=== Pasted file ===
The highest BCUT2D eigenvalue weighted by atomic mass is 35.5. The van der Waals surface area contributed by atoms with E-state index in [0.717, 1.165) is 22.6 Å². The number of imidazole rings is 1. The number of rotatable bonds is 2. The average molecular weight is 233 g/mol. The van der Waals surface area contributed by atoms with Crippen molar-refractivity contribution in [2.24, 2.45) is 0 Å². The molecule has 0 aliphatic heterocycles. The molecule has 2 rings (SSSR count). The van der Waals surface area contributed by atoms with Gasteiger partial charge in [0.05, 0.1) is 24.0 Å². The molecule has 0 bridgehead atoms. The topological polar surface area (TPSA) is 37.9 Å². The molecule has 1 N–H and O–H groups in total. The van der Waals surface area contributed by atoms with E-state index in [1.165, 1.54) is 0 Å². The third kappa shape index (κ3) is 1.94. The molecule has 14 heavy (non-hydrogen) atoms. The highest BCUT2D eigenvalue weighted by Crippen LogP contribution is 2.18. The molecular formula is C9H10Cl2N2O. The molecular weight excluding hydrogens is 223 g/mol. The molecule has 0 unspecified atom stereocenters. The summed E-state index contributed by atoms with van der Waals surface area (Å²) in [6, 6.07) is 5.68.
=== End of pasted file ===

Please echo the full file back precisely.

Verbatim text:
The highest BCUT2D eigenvalue weighted by atomic mass is 35.5. The van der Waals surface area contributed by atoms with E-state index in [0.717, 1.165) is 22.6 Å². The number of imidazole rings is 1. The number of rotatable bonds is 2. The average molecular weight is 233 g/mol. The van der Waals surface area contributed by atoms with Crippen molar-refractivity contribution in [2.24, 2.45) is 0 Å². The molecule has 0 aliphatic heterocycles. The molecule has 2 rings (SSSR count). The van der Waals surface area contributed by atoms with Gasteiger partial charge in [0.05, 0.1) is 24.0 Å². The molecule has 0 bridgehead atoms. The topological polar surface area (TPSA) is 37.9 Å². The molecule has 1 N–H and O–H groups in total. The van der Waals surface area contributed by atoms with E-state index in [1.165, 1.54) is 0 Å². The third kappa shape index (κ3) is 1.94. The molecule has 14 heavy (non-hydrogen) atoms. The highest BCUT2D eigenvalue weighted by Crippen LogP contribution is 2.18. The molecular formula is C9H10Cl2N2O. The molecular weight excluding hydrogens is 223 g/mol. The molecule has 0 unspecified atom stereocenters. The summed E-state index contributed by atoms with van der Waals surface area (Å²) in [6, 6.07) is 5.68.